PROCHNOW: Searching fashion past to see the fashionable future | Culture

From the deaths of fashion pioneers to exuberant haute couture displays, the fashion industry has been part of many groundbreaking events both virtually and in person in 2021.

However, while I love to dwell in the past, it is time to look to the future. With that in mind, I have decided to give you a recap of the 2021 fashion news and what I hope to see in the future of fashion.

The inauguration or an impromptu fashion show?

The year 2021 began with the inauguration of President Joe Biden on January 20. Many politicians and celebrities in attendance decided to dress to impress when Biden put his hand on the Bible and took the oath. Monochromatic dresses were popular with women in the office, as were a few celebrities like Jennifer Lopez. We can’t forget Senator Bernie Sanders in his knitted gloves and raincoat.

This high fashion political exhibition was iconic because the unveiling took place during a significantly dark historical period. The assault on the Capitol building, which occurred on January 6, still had Americans nervous while the COVID-19 pandemic was still ongoing and in-person fashion events were limited. In my opinion, the only thing that really lifted our spirits was the clothes the politicians and celebrities wore for this event. Twitter was on fire with memes about what Sanders was wearing and Lady Gaga’s bulletproof suit. Fashion sparked interest in Americans and made them laugh, and hopefully the lighthearted theme of fashion memes will continue throughout the New Year 2022.

RIP to so many inspirational fashion moguls

On January 17, the fashion world was struck by the sad news that Harry Brant, a young creator who wrote the fashion column “The Look” for Interview Magazine, died of a prescription drug overdose. It was, unfortunately, the first of many major fashion deaths in 2021.

One of the most publicized deaths occurred on November 28, when Virgil Abloh, the multifaceted stylist, DJ, architect and street style enthusiast, died of a rare form of heart cancer. Twitter has become a hive of tweets reminiscent of Abloh and all the great things he did in fashion. He was the creator of Off-White, the art director of Louis Vuitton, the designer of a bench / skate ramp called the P9 and, above all, a source of inspiration for creatives around the world. It proved that no one has to be good at just one thing. Abloh proved that the world was indeed his oyster.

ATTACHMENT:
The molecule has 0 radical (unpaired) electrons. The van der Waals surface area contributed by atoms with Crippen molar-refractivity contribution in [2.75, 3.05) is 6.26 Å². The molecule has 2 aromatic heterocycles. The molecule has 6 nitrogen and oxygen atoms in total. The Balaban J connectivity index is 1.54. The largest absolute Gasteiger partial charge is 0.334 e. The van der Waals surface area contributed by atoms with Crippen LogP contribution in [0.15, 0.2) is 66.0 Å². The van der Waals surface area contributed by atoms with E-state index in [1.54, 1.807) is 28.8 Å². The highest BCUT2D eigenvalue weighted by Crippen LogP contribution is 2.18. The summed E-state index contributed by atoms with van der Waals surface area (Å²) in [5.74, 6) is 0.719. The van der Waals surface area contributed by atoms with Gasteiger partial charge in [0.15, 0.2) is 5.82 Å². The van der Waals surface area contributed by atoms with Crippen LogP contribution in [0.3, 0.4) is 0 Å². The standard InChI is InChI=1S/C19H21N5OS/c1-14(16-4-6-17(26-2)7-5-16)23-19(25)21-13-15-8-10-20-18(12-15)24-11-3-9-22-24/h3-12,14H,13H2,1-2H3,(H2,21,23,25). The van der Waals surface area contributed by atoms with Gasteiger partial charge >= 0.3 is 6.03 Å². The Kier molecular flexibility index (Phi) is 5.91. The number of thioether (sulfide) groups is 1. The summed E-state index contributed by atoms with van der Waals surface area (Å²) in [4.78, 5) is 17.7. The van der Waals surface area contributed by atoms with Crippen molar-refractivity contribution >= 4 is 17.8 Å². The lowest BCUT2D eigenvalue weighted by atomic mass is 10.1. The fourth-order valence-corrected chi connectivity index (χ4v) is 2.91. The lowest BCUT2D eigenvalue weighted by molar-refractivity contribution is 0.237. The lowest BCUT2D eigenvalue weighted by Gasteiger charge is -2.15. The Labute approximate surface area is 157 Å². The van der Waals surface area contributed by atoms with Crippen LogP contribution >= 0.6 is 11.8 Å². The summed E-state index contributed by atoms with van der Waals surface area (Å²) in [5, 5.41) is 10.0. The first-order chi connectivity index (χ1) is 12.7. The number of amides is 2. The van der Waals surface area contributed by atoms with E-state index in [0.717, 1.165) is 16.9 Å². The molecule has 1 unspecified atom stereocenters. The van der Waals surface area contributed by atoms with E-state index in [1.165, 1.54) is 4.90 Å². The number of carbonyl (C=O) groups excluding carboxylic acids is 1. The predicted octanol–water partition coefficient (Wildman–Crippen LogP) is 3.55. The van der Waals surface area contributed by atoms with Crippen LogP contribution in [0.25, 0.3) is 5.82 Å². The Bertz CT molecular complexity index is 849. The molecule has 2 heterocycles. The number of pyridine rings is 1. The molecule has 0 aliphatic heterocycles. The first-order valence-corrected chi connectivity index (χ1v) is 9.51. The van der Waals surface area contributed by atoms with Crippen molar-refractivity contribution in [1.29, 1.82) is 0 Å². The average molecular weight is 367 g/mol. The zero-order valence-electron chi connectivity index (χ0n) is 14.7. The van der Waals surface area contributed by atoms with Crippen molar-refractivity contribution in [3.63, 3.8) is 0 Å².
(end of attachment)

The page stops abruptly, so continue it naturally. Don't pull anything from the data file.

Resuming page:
For the current year 2022, I hope to see us honoring creatives – and only people in general – before it’s too late and they die.

The trendy avatar

In December 2020, Balenciaga launched its Fall 2021 collection through a video game called “Afterworld: The Age of Tomorrow”. The game involves players following bright arrows through various landscapes as other characters decked out in Balenciaga clothing pass. This was just the beginning of the fusion of virtual reality and fashion.

The rebranding of Facebook to Meta was announced in October 2021 by Mark Zuckerberg and described the future made up of 3D virtual reality landscapes, also known as the metaverse. On Twitter, Meta mentioned that Balenciaga would be the wardrobe designer of our metaverse avatars. In December, Balenciaga’s CEO announced that the brand would create a department dedicated to Metaverse apparel design.

In 2022, I expect to see many more fashion brands jump onto the Metaverse apparel bandwagon. I wouldn’t be surprised to see some brands working on designing popular video game apparel like “Call of Duty”. We might also see DIY artists delving into programming and teaching lessons on how to knit a sweater in the digital universe.

Disaster of the holiday calendar

Finally, to crown a year of innovation came something disappointing, none other than from Chanel. You’d think a luxury-focused brand would create something over the top for the holiday season. In 2021, however, it did not happen. They created and sold a festive Advent Calendar filled with various Chanel accessories for every day until Christmas in a huge box in the shape of Chanel No. 5.

The problem is that the calendar starts on December 5th and every Chanel item was sad at best. The holiday calendar cost $ 825, and among other insignificant items, the calendar consisted of a cheaply made Chanel stamp bracelet, a dust bag, stickers, temporary tattoos, a sample lipstick, and a mini plastic globe with the snow. A person on TikTok named Elise Harmon showed the advent calendar, which sparked angry comments directed at Chanel. Chanel blocked the TikToker, which led to far more angry posts and comments directed at the luxury brand.

The whole fiasco was fun for someone who didn’t actually buy the expensive advent calendar. In 2022, I expect consumers to be less tolerant of this type of deception. Canceling culture has devastated 2020 and 2021 and I predict it will continue into 2022. Hopefully, luxury brands will be scrutinized more thoroughly and maintained to higher standards.

2021 was a year to remember and I expect 2022 to be even more impressive and full of fashionistas with oversized sunglasses, revolutionizing what we wear and how we perceive ourselves and others.

culture@dailynebraskan.com

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